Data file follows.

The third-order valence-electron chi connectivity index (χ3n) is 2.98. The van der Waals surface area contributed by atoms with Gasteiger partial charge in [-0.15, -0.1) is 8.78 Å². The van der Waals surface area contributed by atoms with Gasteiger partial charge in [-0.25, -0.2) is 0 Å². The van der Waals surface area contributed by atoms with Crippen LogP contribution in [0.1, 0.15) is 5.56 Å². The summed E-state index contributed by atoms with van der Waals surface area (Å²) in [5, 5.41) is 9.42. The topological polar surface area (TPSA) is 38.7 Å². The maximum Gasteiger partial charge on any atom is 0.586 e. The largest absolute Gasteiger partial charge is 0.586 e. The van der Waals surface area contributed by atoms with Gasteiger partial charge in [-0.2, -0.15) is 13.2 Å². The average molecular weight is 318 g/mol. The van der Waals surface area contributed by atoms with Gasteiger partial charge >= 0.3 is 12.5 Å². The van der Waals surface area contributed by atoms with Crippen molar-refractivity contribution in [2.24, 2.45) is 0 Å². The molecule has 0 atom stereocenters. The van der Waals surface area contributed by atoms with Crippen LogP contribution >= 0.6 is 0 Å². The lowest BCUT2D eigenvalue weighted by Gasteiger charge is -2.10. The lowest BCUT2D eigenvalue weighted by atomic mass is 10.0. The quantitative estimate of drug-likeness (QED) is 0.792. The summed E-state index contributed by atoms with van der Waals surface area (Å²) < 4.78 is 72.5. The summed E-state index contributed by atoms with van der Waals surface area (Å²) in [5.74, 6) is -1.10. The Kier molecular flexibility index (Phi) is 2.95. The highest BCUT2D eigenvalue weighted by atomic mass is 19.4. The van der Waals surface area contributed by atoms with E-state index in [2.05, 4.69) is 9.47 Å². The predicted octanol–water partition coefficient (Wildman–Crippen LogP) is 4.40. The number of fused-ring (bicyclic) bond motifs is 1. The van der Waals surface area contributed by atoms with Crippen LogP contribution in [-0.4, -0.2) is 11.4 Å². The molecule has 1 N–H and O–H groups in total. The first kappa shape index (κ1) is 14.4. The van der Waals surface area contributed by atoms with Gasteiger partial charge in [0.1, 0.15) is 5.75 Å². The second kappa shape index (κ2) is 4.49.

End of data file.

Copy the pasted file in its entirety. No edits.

The third-order valence-electron chi connectivity index (χ3n) is 2.98. The van der Waals surface area contributed by atoms with Gasteiger partial charge in [-0.15, -0.1) is 8.78 Å². The van der Waals surface area contributed by atoms with Gasteiger partial charge in [-0.25, -0.2) is 0 Å². The van der Waals surface area contributed by atoms with Crippen LogP contribution in [0.1, 0.15) is 5.56 Å². The summed E-state index contributed by atoms with van der Waals surface area (Å²) in [5, 5.41) is 9.42. The topological polar surface area (TPSA) is 38.7 Å². The maximum Gasteiger partial charge on any atom is 0.586 e. The largest absolute Gasteiger partial charge is 0.586 e. The van der Waals surface area contributed by atoms with Gasteiger partial charge in [-0.2, -0.15) is 13.2 Å². The average molecular weight is 318 g/mol. The van der Waals surface area contributed by atoms with Gasteiger partial charge >= 0.3 is 12.5 Å². The van der Waals surface area contributed by atoms with Crippen molar-refractivity contribution in [2.24, 2.45) is 0 Å². The molecule has 0 atom stereocenters. The van der Waals surface area contributed by atoms with Crippen LogP contribution >= 0.6 is 0 Å². The lowest BCUT2D eigenvalue weighted by Gasteiger charge is -2.10. The lowest BCUT2D eigenvalue weighted by atomic mass is 10.0. The quantitative estimate of drug-likeness (QED) is 0.792. The summed E-state index contributed by atoms with van der Waals surface area (Å²) < 4.78 is 72.5. The summed E-state index contributed by atoms with van der Waals surface area (Å²) in [5.74, 6) is -1.10. The Kier molecular flexibility index (Phi) is 2.95. The highest BCUT2D eigenvalue weighted by atomic mass is 19.4. The van der Waals surface area contributed by atoms with E-state index in [2.05, 4.69) is 9.47 Å². The predicted octanol–water partition coefficient (Wildman–Crippen LogP) is 4.40. The number of fused-ring (bicyclic) bond motifs is 1. The van der Waals surface area contributed by atoms with Crippen LogP contribution in [-0.4, -0.2) is 11.4 Å². The molecule has 1 N–H and O–H groups in total. The first kappa shape index (κ1) is 14.4. The van der Waals surface area contributed by atoms with Gasteiger partial charge in [0.1, 0.15) is 5.75 Å². The second kappa shape index (κ2) is 4.49.